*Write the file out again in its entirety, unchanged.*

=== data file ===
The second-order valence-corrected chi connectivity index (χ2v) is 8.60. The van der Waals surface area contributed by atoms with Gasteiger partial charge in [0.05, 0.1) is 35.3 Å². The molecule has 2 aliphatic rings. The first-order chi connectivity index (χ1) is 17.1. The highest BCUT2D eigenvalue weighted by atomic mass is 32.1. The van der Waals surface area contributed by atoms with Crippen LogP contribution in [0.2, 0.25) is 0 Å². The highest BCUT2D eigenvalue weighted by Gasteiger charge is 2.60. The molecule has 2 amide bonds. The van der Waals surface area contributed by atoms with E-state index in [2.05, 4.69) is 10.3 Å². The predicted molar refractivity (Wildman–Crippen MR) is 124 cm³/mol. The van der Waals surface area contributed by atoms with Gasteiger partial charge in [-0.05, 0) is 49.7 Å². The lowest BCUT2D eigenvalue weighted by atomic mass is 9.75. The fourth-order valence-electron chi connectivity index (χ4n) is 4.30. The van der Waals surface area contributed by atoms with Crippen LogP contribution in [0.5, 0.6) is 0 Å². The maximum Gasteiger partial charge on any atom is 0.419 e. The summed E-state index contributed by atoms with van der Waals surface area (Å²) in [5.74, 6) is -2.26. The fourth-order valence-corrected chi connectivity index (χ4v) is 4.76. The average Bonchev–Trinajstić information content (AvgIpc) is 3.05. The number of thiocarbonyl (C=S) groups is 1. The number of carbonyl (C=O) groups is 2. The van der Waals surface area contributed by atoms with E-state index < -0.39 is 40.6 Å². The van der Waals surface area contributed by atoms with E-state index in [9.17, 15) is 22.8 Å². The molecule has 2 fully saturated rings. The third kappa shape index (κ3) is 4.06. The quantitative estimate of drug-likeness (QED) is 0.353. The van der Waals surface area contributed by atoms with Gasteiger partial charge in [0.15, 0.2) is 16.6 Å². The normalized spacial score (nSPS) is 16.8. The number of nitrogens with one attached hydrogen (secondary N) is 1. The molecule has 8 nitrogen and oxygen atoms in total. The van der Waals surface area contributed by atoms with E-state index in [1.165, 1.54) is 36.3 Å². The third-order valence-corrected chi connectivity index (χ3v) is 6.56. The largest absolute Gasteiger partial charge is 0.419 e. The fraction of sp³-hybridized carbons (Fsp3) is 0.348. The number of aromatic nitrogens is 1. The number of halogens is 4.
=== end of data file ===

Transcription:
The second-order valence-corrected chi connectivity index (χ2v) is 8.60. The van der Waals surface area contributed by atoms with Gasteiger partial charge in [0.05, 0.1) is 35.3 Å². The molecule has 2 aliphatic rings. The first-order chi connectivity index (χ1) is 17.1. The highest BCUT2D eigenvalue weighted by atomic mass is 32.1. The van der Waals surface area contributed by atoms with Crippen LogP contribution in [0.2, 0.25) is 0 Å². The highest BCUT2D eigenvalue weighted by Gasteiger charge is 2.60. The molecule has 2 amide bonds. The van der Waals surface area contributed by atoms with E-state index in [2.05, 4.69) is 10.3 Å². The predicted molar refractivity (Wildman–Crippen MR) is 124 cm³/mol. The van der Waals surface area contributed by atoms with Gasteiger partial charge in [-0.05, 0) is 49.7 Å². The lowest BCUT2D eigenvalue weighted by atomic mass is 9.75. The fourth-order valence-electron chi connectivity index (χ4n) is 4.30. The van der Waals surface area contributed by atoms with Crippen LogP contribution in [0.5, 0.6) is 0 Å². The maximum Gasteiger partial charge on any atom is 0.419 e. The summed E-state index contributed by atoms with van der Waals surface area (Å²) in [5.74, 6) is -2.26. The fourth-order valence-corrected chi connectivity index (χ4v) is 4.76. The average Bonchev–Trinajstić information content (AvgIpc) is 3.05. The number of thiocarbonyl (C=S) groups is 1. The number of carbonyl (C=O) groups is 2. The van der Waals surface area contributed by atoms with E-state index < -0.39 is 40.6 Å². The van der Waals surface area contributed by atoms with E-state index in [9.17, 15) is 22.8 Å². The molecule has 2 fully saturated rings. The third kappa shape index (κ3) is 4.06. The quantitative estimate of drug-likeness (QED) is 0.353. The van der Waals surface area contributed by atoms with Gasteiger partial charge in [0.15, 0.2) is 16.6 Å². The normalized spacial score (nSPS) is 16.8. The number of nitrogens with one attached hydrogen (secondary N) is 1. The molecule has 8 nitrogen and oxygen atoms in total. The van der Waals surface area contributed by atoms with E-state index in [1.165, 1.54) is 36.3 Å². The third-order valence-corrected chi connectivity index (χ3v) is 6.56. The largest absolute Gasteiger partial charge is 0.419 e. The fraction of sp³-hybridized carbons (Fsp3) is 0.348. The number of aromatic nitrogens is 1. The number of halogens is 4.